Following that first festival – in which Lois Gibler was crowned Festival Queen and Gus Anderson played the part of Paul Bunyan – the event only grew. People from the northwestern Washington region flocked to Shelton to see, in the words of an ad for the 12th annual Forest Festival, “the dramatic Forest Pageant, the thrilling parade and the exciting contests in which loggers demonstrate their skills at falling, bucking, tree topping and truck driving. For three memorable days, the communities participate in a program which you can’t afford to miss.” The idea of a forest festival quickly spread across the country along with the Keep Green program. “You have in Shelton, in my opinion, the best all-around forest festival in the United States,” read a quote from a mid-1950s article on the event. “It has been the inspiration of many forest communities throughout the U.S.”

Carving Shelton Log Sign 1953

Artist Clarence Beauchamp (right) carving Douglas fir log sign, 1953.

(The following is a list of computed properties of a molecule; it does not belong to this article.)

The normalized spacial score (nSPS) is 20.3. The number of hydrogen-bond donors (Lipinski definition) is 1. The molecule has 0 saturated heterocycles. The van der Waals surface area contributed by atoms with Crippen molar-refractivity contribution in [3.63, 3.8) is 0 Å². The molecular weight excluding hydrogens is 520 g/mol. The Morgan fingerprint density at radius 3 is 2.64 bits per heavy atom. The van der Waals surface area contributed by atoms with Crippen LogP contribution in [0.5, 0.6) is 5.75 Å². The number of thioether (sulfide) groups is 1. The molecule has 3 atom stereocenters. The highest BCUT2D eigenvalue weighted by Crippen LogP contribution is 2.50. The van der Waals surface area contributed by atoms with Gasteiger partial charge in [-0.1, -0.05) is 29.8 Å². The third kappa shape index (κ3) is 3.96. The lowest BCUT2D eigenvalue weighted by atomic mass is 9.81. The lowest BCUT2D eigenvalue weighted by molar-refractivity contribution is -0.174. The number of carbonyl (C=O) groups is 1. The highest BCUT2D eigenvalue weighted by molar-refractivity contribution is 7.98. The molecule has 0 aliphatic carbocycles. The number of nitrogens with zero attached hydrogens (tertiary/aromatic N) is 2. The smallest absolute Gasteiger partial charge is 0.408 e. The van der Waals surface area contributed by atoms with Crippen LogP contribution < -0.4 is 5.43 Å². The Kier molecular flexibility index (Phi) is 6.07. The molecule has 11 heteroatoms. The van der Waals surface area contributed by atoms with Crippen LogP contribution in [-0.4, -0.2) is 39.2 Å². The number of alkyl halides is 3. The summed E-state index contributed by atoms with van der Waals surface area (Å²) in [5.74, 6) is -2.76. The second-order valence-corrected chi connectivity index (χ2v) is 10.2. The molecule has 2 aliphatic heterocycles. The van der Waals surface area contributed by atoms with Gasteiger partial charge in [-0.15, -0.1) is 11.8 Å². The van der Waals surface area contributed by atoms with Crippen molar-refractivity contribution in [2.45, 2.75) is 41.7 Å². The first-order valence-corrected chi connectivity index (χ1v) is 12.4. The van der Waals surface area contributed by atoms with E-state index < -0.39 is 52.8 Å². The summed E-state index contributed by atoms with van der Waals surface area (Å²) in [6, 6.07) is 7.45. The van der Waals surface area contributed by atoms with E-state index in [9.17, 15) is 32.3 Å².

The ninth annual Forest Festival in 1953 was one for the ages. The monumental event celebrated the 100th anniversary of logging operations in Mason County, and a large sign carved into a piece of Douglas fir was permanently dedicated (the log sign still welcomes visitors to Shelton today). On the festival’s final day 30,000 people — about six times the regular population of the town — crowded into Shelton to watch the Paul Bunyan Parade through downtown.

The 1953 event was an early high point for the festival, but there have been many other great moments throughout the years. Continue below to see featured images from the FHS Archives documenting the long history of the Mason County Forest Festival. (more…)

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On this date in 1940, Washington Governor Clarence D. Martin issued an influential proclamation appealing for the positive action by all of Washington’s citizens in the prevention of wildfires.  This public proclamation would directly lead to the creation of the Keep Washington Green Association, an organization whose model was eventually copied by states throughout the country.